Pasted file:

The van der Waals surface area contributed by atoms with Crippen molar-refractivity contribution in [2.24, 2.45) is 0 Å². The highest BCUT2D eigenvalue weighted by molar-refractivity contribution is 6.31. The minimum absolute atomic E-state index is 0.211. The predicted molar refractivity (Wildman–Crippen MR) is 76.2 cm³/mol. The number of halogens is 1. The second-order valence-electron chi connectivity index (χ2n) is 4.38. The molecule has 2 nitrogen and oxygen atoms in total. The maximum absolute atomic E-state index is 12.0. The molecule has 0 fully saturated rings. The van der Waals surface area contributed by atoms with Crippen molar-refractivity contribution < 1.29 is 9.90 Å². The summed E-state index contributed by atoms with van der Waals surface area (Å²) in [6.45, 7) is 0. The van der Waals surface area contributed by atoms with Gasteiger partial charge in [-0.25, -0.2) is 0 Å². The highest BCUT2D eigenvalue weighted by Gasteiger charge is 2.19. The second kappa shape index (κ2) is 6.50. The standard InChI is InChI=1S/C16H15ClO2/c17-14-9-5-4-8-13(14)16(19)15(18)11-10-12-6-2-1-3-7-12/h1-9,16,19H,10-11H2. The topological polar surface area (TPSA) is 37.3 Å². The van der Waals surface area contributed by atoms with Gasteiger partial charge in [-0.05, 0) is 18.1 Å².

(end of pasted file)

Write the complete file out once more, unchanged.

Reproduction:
The van der Waals surface area contributed by atoms with Crippen molar-refractivity contribution in [2.24, 2.45) is 0 Å². The highest BCUT2D eigenvalue weighted by molar-refractivity contribution is 6.31. The minimum absolute atomic E-state index is 0.211. The predicted molar refractivity (Wildman–Crippen MR) is 76.2 cm³/mol. The number of halogens is 1. The second-order valence-electron chi connectivity index (χ2n) is 4.38. The molecule has 2 nitrogen and oxygen atoms in total. The maximum absolute atomic E-state index is 12.0. The molecule has 0 fully saturated rings. The van der Waals surface area contributed by atoms with Crippen molar-refractivity contribution < 1.29 is 9.90 Å². The summed E-state index contributed by atoms with van der Waals surface area (Å²) in [6.45, 7) is 0. The van der Waals surface area contributed by atoms with Gasteiger partial charge in [-0.25, -0.2) is 0 Å². The highest BCUT2D eigenvalue weighted by Gasteiger charge is 2.19. The second kappa shape index (κ2) is 6.50. The standard InChI is InChI=1S/C16H15ClO2/c17-14-9-5-4-8-13(14)16(19)15(18)11-10-12-6-2-1-3-7-12/h1-9,16,19H,10-11H2. The topological polar surface area (TPSA) is 37.3 Å². The van der Waals surface area contributed by atoms with Gasteiger partial charge in [-0.05, 0) is 18.1 Å².